The much-anticipated new J. J. Abrams television series 'Revolution' does not deserve its grandiose title by a long shot. The show's premise is great; a world gone dark, the total loss of electricity and the fate of a planet reduced to a pre-industrial agricultural world. A major blow to the pride of civilizations grown soft and dependent on trivialities and luxuries, too busy to look up from their phones to realize that they've lost their strongest asset: adaptability. The philosophical, moral implications are huge. There's more than enough material in there to cover endless seasons of questions, not just on the premise, but on the foundations of civilization, their rise and fall, our relationship with technology and our connection to the earth that sustains us.
The show was bursting with potential. And then it aired.
The premiere was more than disappointing. It was annoying. It's hard to know where to begin: the wooden acting, the predictable writing, the cheesy fight sequences, the stilted attempt at a 'story', the lack of chemistry between everyone in the cast, or the way it overpromised on its superb premise to underdeliver with all of the aforementioned.
Let's start with the starry-eyed optimism of what appears to be the main character, Charlie. She's a young woman who seems to believe in the inherent goodness of people and remembers a time when electricity still existed before her not-so-bad-looking life on a farm. Her father was one of the few people to understand the blackout and appears to have a clue from that time on how to get the power back. So ends the life of the most interesting person on the show, as he gets shot in the pilot within minutes of it starting. As for Charlie, you would expect that someone who had witnessed what was probably a traumatic shift for humankind, would be a little, well, harder.
As a matter of fact, this is one of the main problems with the show. You would expect a show with such a dark premise to be, well, darker. In a post-apocalyptic world gone dark, you would expect that there would be chaos, violence, blood, harrowing tales of human survival. Instead, you have this watered down, family friendly drama where everyone looks ridiculously clean and the dialogue is the only thing stiffer than the acting. There are no emotional connections formed with any of the characters, with the exception of a mild affection for the soft-bellied former Google tech wizard who can't fight, or the mild respect for the bad ass black dude who rocks the militia.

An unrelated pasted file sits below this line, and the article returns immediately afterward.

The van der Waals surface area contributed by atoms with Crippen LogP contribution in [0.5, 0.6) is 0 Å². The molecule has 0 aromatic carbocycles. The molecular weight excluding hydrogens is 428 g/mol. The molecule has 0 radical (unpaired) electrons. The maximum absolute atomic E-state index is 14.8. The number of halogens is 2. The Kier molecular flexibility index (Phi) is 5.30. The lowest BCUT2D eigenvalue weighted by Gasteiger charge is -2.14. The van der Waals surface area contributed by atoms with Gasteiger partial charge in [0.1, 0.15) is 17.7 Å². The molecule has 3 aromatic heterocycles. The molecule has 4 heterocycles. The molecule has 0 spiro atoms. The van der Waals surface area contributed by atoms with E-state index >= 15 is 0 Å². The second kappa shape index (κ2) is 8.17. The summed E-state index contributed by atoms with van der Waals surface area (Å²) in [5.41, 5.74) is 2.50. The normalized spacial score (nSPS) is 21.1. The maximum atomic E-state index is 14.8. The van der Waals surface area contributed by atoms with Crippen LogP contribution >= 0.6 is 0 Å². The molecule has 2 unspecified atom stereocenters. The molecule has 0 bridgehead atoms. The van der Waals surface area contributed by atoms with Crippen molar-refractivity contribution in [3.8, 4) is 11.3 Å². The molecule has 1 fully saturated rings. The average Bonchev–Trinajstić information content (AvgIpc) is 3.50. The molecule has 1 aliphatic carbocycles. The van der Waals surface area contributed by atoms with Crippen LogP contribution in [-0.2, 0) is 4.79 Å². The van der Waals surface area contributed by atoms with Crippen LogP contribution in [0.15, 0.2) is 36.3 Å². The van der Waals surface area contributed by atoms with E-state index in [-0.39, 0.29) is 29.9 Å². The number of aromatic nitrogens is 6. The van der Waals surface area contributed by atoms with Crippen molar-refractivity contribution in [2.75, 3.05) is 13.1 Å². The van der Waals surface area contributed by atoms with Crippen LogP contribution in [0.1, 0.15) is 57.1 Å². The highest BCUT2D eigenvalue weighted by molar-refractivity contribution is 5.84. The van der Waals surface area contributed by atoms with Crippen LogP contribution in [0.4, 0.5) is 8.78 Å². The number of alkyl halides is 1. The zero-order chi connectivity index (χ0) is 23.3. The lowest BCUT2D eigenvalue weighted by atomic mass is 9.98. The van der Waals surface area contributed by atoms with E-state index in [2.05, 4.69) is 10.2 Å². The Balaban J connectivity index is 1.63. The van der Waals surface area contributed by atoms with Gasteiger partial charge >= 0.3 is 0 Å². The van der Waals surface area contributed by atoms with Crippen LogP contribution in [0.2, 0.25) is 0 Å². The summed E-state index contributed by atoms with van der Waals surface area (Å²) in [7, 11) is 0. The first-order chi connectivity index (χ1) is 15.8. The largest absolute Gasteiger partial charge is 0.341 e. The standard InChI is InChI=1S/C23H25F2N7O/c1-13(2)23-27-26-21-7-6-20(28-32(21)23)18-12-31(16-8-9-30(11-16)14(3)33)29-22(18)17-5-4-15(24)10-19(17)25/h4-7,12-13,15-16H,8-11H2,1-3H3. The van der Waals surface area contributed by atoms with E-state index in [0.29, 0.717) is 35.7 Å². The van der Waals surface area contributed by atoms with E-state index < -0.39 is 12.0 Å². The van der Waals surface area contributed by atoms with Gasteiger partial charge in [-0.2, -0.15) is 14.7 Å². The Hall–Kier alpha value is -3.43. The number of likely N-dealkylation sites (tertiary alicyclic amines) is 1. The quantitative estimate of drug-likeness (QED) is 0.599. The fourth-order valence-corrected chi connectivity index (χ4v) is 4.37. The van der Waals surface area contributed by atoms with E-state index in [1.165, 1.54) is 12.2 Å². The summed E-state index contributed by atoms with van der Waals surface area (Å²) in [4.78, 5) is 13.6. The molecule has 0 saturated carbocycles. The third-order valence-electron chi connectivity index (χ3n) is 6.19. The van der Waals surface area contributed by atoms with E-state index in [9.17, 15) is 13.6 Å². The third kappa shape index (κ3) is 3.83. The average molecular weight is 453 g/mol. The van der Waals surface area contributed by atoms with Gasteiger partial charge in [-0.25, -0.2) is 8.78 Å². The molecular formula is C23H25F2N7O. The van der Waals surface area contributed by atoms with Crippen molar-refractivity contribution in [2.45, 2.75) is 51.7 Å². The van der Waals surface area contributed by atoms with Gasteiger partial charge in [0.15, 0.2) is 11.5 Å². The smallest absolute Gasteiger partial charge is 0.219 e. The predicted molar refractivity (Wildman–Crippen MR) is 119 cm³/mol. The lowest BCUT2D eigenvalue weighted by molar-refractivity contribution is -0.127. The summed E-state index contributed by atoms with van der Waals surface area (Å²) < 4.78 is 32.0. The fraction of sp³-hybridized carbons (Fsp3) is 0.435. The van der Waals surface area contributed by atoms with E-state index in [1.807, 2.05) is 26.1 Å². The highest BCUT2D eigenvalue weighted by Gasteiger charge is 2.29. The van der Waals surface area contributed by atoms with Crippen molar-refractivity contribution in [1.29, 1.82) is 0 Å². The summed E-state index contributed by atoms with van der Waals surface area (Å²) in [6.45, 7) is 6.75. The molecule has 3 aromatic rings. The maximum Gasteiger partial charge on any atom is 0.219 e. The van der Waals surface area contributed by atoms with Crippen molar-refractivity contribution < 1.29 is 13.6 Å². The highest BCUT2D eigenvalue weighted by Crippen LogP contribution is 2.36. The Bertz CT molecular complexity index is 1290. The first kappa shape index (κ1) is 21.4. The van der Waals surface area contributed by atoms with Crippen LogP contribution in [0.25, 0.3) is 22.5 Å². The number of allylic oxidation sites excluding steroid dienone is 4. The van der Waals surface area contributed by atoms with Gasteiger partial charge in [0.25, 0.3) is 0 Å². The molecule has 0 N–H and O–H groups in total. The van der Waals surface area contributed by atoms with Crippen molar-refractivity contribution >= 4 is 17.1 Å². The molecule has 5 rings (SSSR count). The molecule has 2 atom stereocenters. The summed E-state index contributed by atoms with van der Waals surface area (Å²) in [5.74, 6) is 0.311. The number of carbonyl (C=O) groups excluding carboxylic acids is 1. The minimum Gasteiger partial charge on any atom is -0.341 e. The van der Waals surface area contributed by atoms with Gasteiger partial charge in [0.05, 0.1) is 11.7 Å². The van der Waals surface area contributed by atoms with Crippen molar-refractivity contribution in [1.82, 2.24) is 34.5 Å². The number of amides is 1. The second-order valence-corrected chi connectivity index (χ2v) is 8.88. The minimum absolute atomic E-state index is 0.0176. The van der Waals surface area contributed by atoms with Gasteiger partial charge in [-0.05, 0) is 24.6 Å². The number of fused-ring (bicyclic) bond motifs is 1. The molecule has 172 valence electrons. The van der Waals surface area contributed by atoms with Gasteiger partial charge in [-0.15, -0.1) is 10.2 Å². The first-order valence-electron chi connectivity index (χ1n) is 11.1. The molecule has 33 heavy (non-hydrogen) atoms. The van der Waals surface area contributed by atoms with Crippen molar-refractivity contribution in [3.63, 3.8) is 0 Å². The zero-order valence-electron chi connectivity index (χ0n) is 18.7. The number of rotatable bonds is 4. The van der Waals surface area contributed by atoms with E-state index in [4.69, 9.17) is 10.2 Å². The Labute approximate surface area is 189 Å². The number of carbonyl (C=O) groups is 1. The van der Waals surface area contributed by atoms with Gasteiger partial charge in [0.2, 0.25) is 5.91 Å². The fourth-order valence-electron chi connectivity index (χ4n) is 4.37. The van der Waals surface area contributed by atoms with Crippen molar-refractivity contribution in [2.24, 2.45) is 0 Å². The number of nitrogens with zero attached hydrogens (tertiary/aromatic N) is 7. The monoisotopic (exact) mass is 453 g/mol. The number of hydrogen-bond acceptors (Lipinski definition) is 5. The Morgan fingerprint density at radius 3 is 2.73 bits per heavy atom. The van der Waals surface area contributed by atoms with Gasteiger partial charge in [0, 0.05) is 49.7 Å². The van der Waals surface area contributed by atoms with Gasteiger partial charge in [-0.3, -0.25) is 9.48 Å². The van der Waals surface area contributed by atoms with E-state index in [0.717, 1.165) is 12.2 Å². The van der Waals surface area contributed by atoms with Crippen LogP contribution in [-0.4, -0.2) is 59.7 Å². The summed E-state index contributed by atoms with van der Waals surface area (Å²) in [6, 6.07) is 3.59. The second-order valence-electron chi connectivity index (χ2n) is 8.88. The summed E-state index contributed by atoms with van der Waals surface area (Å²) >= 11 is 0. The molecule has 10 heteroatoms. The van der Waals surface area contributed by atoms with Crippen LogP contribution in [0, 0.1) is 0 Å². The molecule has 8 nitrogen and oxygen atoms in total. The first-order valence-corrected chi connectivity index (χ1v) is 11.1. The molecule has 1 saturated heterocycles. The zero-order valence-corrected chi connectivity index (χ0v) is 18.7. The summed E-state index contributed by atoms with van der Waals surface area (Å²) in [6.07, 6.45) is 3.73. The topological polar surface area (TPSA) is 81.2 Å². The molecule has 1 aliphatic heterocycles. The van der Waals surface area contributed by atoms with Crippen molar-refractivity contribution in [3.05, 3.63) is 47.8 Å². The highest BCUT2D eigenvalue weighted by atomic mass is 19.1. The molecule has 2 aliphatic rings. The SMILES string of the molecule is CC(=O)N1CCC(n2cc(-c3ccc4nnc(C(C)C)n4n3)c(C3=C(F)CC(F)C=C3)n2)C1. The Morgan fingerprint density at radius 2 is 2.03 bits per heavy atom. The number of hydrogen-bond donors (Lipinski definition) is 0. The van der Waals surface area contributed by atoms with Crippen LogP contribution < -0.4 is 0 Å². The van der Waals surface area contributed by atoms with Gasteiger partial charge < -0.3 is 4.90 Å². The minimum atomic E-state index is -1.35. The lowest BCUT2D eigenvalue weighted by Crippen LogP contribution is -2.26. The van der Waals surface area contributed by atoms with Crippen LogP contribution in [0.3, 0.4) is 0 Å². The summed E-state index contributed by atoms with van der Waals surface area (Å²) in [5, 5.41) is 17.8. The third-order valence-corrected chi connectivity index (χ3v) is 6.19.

The attempts at 'romance' between Charlie and the militia man who, for some reason, can't stop himself from saving her multiple times despite the fact that he's tracking her as some sort of enemy of the state, are pathetic. The very fact that she needs so much saving is also a contributor to the annoyance factor. J.J.Abrams brought us such strong female characters as Sidney in 'Alias' and Kate in 'Lost' and then with this production, delivers a character who needs to get saved in the pilot-twice.
The attempts at creating family drama are even worse. Two episodes in, I couldn't care less whether or not they save her asthmatic brother. I'm also not sure why Miles even bothers with his little family, unless living has suddenly become boring. Apparently he's the family bad ass, but even he can't resist the doe eyes of his niece.
The show's format breaks down roughly into this: 20 minutes of boring drama, 10 minutes of fighting, 20 more minutes of boring drama, and 10 minutes on the actual conspiracy story which is of some flickering interest to the viewer. Unfortunately, the conspiracy story is not going to be enough. After suffering through two episodes of periodically yelling at characters and saying their lines with them because the script was so trite, I couldn't care less why the world went dark. Maybe someone spilled coke on the switchboard. Maybe someone at Apple got pissed off. Maybe it's the Russians. In any case, this is a series that deserves to stay in the dark.